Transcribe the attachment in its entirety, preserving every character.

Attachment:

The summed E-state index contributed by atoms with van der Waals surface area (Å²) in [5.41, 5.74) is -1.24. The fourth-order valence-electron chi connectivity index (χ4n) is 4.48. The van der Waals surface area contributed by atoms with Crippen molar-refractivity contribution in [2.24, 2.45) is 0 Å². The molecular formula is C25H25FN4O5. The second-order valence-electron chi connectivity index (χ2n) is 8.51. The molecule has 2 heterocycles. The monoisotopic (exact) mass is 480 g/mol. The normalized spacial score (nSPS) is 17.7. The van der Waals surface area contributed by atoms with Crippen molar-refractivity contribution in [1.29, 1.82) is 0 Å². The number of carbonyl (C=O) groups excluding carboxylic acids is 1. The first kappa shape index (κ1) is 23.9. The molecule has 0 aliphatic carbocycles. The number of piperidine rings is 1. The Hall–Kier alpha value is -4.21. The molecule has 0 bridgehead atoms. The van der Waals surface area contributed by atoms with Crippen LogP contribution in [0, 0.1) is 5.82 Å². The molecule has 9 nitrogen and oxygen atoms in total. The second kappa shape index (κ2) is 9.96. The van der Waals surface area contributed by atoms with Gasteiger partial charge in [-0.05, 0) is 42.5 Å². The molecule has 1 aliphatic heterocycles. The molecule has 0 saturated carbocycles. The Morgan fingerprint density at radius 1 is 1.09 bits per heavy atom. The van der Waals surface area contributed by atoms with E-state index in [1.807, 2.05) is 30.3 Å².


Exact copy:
The summed E-state index contributed by atoms with van der Waals surface area (Å²) in [5.41, 5.74) is -1.24. The fourth-order valence-electron chi connectivity index (χ4n) is 4.48. The van der Waals surface area contributed by atoms with Crippen molar-refractivity contribution in [2.24, 2.45) is 0 Å². The molecular formula is C25H25FN4O5. The second-order valence-electron chi connectivity index (χ2n) is 8.51. The molecule has 2 heterocycles. The monoisotopic (exact) mass is 480 g/mol. The normalized spacial score (nSPS) is 17.7. The van der Waals surface area contributed by atoms with Crippen molar-refractivity contribution in [1.29, 1.82) is 0 Å². The number of carbonyl (C=O) groups excluding carboxylic acids is 1. The first kappa shape index (κ1) is 23.9. The molecule has 0 aliphatic carbocycles. The number of piperidine rings is 1. The Hall–Kier alpha value is -4.21. The molecule has 0 bridgehead atoms. The van der Waals surface area contributed by atoms with Crippen LogP contribution in [0, 0.1) is 5.82 Å². The molecule has 9 nitrogen and oxygen atoms in total. The second kappa shape index (κ2) is 9.96. The van der Waals surface area contributed by atoms with Gasteiger partial charge in [-0.05, 0) is 42.5 Å². The molecule has 1 aliphatic heterocycles. The molecule has 0 saturated carbocycles. The Morgan fingerprint density at radius 1 is 1.09 bits per heavy atom. The van der Waals surface area contributed by atoms with E-state index in [1.807, 2.05) is 30.3 Å².